SIOUX CITY — Speaking to an enthusiastic Sioux City crowd Saturday in northwest Iowa, U.S. Sen. Elizabeth Warren aired her fiery populist message.
The Democrat from Massachusetts pushed back on Wall Street advantages and advocated for making health care and education more affordable.
Warren said her modest upbringing in Oklahoma and through her career as an academic and later as a U.S. senator, she has pondered one key question: “Why are working people facing such a steep path?”
Warren said she plans to fight in the vein of people a century ago, as was done by union organizers, suffragettes and civil rights activists.
“They organized, they persisted and they made real change. It is time to fight hard, dream big and make real change,” Warren said.
Warren has moved quickly during the past six days toward a 2020 run to ultimately oppose Republican President Donald Trump.
On Monday, Warren announced she was forming an exploratory committee, the first major step toward a campaign. On Tuesday, she announced a swing of Iowa stops that stands at five, and by Friday she held the first of those in Council Bluffs.
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Warren, 69, has advocated for the founding of the Consumer Financial Protection Bureau, which took place in 2011. Some Democrats wanted her to run for president in 2016.
Heather Fiedler of Le Mars said she already supports Warren’s entrance into the presidential election cycle.
“I have always wanted her to run. I wanted her to run the last time. ... She understands what the average person deals with on a daily basis,” Fiedler said.
Warren said she long has supported reducing interest rates on college student loans, noting that a generation has incurred tens of thousands of dollars of debt. She said she wants to change the laws on federal lobbying to “close the revolving door between Wall Street and Washington.”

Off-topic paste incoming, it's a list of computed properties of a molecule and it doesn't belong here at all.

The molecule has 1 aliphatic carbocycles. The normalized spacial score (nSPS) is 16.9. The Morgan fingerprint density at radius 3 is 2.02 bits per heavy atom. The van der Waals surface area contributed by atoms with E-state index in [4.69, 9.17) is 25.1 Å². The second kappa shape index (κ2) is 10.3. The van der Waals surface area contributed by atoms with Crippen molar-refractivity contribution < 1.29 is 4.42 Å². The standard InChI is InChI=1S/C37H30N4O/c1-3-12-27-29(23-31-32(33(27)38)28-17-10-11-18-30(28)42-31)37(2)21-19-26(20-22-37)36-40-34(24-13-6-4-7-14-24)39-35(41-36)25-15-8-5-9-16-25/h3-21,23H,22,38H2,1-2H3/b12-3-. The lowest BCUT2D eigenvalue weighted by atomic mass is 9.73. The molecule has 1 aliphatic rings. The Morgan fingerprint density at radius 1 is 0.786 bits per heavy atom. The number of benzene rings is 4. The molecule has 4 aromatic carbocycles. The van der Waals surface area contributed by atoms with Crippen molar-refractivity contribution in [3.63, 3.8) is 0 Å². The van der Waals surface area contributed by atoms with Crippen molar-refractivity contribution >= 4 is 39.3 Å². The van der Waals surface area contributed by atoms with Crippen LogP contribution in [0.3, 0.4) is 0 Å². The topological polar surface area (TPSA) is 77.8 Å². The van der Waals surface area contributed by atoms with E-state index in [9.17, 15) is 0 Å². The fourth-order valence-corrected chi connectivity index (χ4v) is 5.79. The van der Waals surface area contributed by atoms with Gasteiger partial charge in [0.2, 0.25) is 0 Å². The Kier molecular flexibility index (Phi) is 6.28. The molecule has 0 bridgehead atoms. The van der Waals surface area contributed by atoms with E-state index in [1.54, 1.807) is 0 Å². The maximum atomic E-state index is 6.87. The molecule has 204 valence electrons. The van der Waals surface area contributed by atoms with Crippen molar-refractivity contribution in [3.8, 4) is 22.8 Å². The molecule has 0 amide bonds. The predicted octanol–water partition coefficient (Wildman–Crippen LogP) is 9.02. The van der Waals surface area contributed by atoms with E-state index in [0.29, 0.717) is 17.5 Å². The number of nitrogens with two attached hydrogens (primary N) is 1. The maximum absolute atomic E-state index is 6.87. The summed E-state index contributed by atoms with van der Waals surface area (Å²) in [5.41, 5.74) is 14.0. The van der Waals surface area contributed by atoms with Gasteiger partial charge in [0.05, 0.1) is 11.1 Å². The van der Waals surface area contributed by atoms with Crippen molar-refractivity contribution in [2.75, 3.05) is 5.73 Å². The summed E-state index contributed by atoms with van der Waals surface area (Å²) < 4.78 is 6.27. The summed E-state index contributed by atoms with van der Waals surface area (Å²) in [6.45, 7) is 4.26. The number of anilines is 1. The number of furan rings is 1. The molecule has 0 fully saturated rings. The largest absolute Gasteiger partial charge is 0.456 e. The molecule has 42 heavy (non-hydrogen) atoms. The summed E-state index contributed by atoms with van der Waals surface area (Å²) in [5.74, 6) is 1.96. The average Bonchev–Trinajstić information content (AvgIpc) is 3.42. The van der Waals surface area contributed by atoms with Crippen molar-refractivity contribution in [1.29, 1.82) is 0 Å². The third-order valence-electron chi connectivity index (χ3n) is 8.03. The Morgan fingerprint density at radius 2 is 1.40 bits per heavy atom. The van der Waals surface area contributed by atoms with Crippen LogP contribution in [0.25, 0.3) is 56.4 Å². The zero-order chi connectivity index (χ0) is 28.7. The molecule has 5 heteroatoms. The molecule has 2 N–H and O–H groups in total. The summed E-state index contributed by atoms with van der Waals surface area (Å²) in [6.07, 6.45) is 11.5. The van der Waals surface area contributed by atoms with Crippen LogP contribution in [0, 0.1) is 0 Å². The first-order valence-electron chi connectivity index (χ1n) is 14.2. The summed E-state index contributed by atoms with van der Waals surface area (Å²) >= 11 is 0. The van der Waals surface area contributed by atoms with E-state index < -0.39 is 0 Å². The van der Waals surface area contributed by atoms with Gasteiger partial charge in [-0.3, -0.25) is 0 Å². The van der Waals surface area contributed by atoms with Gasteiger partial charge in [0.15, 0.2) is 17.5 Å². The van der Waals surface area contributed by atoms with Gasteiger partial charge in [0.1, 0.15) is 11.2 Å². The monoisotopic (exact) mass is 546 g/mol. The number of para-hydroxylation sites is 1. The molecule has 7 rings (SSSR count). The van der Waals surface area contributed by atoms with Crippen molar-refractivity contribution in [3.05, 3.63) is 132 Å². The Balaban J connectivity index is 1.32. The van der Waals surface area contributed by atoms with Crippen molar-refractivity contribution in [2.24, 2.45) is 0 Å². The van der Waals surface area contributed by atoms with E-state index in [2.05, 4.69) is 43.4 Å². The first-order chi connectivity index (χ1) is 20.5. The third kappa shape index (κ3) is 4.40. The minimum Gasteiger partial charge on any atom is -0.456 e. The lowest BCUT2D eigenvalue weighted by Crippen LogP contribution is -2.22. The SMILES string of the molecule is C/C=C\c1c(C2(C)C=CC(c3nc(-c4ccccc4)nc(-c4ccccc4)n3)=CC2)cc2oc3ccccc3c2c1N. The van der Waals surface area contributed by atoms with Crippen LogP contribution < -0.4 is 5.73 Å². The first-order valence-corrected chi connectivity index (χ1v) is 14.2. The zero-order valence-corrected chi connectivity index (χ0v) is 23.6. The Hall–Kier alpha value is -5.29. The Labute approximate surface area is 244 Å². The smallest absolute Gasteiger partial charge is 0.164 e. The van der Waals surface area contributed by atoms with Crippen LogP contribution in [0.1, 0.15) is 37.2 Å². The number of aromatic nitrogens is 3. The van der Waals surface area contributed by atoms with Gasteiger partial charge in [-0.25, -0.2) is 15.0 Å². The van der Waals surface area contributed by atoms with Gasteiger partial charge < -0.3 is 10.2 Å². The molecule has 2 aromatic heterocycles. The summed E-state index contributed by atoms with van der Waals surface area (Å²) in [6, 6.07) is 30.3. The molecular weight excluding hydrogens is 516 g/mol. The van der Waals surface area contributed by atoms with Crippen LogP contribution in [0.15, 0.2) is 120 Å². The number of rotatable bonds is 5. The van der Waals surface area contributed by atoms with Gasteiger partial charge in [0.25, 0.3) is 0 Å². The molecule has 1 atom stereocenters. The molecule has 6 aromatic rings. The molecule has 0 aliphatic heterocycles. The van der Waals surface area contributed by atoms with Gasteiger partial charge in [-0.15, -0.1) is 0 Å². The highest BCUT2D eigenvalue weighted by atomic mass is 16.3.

“Washington works well for people with lawyers and lobbyists. ... Washington works great for giant oil companies. It is not working for people who are wondering if their children will have a world to inherit,” Warren said.
Warren’s appearance at the downtown Orpheum Theatre drew about 500 people. The first question for Warren was from a woman who asked why Warren took a DNA test “to give Donald Trump more fodder to be a bully.”
Trump has mocked Warren as “Pocahontas,” referring to Warren saying that she’s part Native American. A 2017 DNA test results showed she is, going back several generations.
Warren responded by saying Republicans have aired “a lot of racial slurs,” so she took the test to scientifically dig into her ancestry.
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“I am not a person of color. I am not a citizen of a tribe. Tribal citizenship is very different from ancestry,” Warren said.
After the Sioux City event, Warren headed to Storm Lake for a roundtable to discuss issues of working families.
In a Journal interview preceding her event in Sioux City, Warren said it is important to campaign broadly statewide in a variety of communities. She said there is no time frame for her to decide whether to become a full-fledged candidate.
In a statement, Woodbury County Republican Party Chairwoman Suzan Stewart said Warren is missing key issues Iowans want addressed.
“She’ll have a difficult time connecting with Iowans. In fact, we welcome her to the Hawkeye state, where her message will fall flat and her unfavorability will probably even increase,” Stewart said.
Warren is the most prominent Democrat so far to make moves toward candidacy. The field also has included Rep. John Delaney of Maryland, Rep. Eric Swalwell of California and San Antonio Mayor Julian Castro. U.S. Delaney has visited Iowa more than 20 times and has said he plans to return for five events in eastern and central Iowa in the next week.
Other Democrats who are considered first-tier contenders include Sens. Bernie Sanders of Vermont, Kamala Harris of California and Cory Booker of New Jersey.